Humility is perpetual quietness of heart. It is to have no trouble. It is never to be fretted, or vexed, or irritated, or sore, or disappointed.
It is to expect nothing, to wonder at nothing that is done to me, to feel nothing done against me. It is to be at rest when nobody praises me, and when I am blamed or despised.
It is to have a blessed home in myself, where I can go in and shut the door, and kneel to my Father in secret, and be at peace as in a deep sea of calmness, when all around and above is troubled.Canon T.T. Carter
When I heard someone quote this passage in a recovery meeting, my ears perked and my curiosity was piqued. Humility, I always thought, meant meekness. Submissiveness. Devaluing yourself.
This definition? #LifeGoals.
I think these words belong in a frame right above my work station. Or tattooed on my inner forearm where I can look at them every time I feel fretted, vexed, irritated…basically, all day every day.
Of course, Canon Carter doesn’t really explain how to achieve this calm state of quiet-heartedness. I’m guessing it’s prayer and meditation. It’s always prayer and meditation.
It’s always the stuff that seems impossible to a busy-brained worrywart who’s basically addicted to background noise.
Example: I regularly do yoga in my living room with the TV on, unmuted. And we’re talking, like, crime investigation shows full of evil and death. 😳
No matter how you define humility, I’m really not it. I mean, self-worth has always been a huge struggle for me, so I’m certainly not walking around with a cocky swagger. I’ve always been afraid to initiate social interactions and have never learned how to take a compliment.
Actual conversation in my house:
Hubby: “I love you.”
Me: “Even though [insert character defect or personal failing here]?”
At the same time, if I’m being completely honest, I’m extremely self-centered. I live inside my own head. I process everything through the lens of how it affects me. I also have serious control issues, which I’ve learned are rooted partly in self-importance. See: impatience. See also: road rage, which is basically impatience on steroids.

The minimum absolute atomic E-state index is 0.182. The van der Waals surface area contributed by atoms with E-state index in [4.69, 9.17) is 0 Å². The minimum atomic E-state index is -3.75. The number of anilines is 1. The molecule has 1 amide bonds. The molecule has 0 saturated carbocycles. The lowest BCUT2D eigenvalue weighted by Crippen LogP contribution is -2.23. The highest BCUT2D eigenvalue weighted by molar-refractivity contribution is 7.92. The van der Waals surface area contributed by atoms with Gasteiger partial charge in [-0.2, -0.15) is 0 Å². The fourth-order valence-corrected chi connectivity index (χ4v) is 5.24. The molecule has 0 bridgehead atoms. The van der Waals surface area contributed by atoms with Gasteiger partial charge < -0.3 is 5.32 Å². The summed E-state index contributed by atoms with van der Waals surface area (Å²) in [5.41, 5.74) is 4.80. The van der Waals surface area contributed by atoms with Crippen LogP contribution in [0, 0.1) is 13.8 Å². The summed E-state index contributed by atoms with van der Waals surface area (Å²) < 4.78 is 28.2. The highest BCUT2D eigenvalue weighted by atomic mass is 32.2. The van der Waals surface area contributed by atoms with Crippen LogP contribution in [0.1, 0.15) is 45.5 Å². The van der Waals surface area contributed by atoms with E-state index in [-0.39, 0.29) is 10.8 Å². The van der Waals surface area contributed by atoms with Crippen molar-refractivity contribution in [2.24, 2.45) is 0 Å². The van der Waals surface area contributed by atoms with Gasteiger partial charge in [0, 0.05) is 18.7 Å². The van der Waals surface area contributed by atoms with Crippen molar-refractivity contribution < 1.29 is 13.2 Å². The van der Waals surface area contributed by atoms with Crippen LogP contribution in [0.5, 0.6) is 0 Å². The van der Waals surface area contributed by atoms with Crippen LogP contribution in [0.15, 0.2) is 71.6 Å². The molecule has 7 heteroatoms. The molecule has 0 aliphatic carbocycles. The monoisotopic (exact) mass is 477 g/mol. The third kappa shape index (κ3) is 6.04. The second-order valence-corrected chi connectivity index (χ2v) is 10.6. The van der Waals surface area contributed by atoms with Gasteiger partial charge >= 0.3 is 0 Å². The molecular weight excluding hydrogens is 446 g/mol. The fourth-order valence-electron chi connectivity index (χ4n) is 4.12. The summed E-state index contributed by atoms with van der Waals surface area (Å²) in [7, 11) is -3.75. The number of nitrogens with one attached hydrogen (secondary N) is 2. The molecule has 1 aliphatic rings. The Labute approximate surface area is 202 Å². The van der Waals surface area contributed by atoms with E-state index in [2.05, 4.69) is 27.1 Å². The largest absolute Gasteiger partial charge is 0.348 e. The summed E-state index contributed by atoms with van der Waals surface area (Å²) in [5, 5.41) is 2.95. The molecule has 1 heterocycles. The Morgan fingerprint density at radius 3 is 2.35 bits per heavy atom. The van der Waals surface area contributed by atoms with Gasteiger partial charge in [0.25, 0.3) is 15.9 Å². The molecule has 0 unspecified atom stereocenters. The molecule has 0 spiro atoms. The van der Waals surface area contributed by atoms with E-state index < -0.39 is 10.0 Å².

It’s crazy, how our personalities can encompass so many contradictions. I heard it put perfectly on one of my favorite recovery podcasts: the addictive personality is an egomaniac with an inferiority complex.
Someone on a podcast also said: Humility is not thinking less of yourself, but thinking of yourself less.
Again, something I absolutely want to strive for, and will have to, when I start graduate school next — OMG, it’s 2021 now, so it’s actually this — fall. My goal is to channel my passion for psychology into helping others beat addiction. Right now, I’m pretty good at intense self-analysis — sorry; did that sound cocky? — but I have so much to learn, and so many tools to acquire, if I want to provide quality therapy to clients as a professional counselor getting paid for their even-tempered empathy and, well, according to the opening quote, for their humility.
I’m beyond excited about enrolling at Delaware Valley University. Unfortunately, in order to actually do that, I have to stop procrastinating and fill out/turn in these federal financial aid forms.
Yes, I’m prone to poor-mouthing myself, but it’s not being humble to say, I’m much too poor to afford higher education all on my own.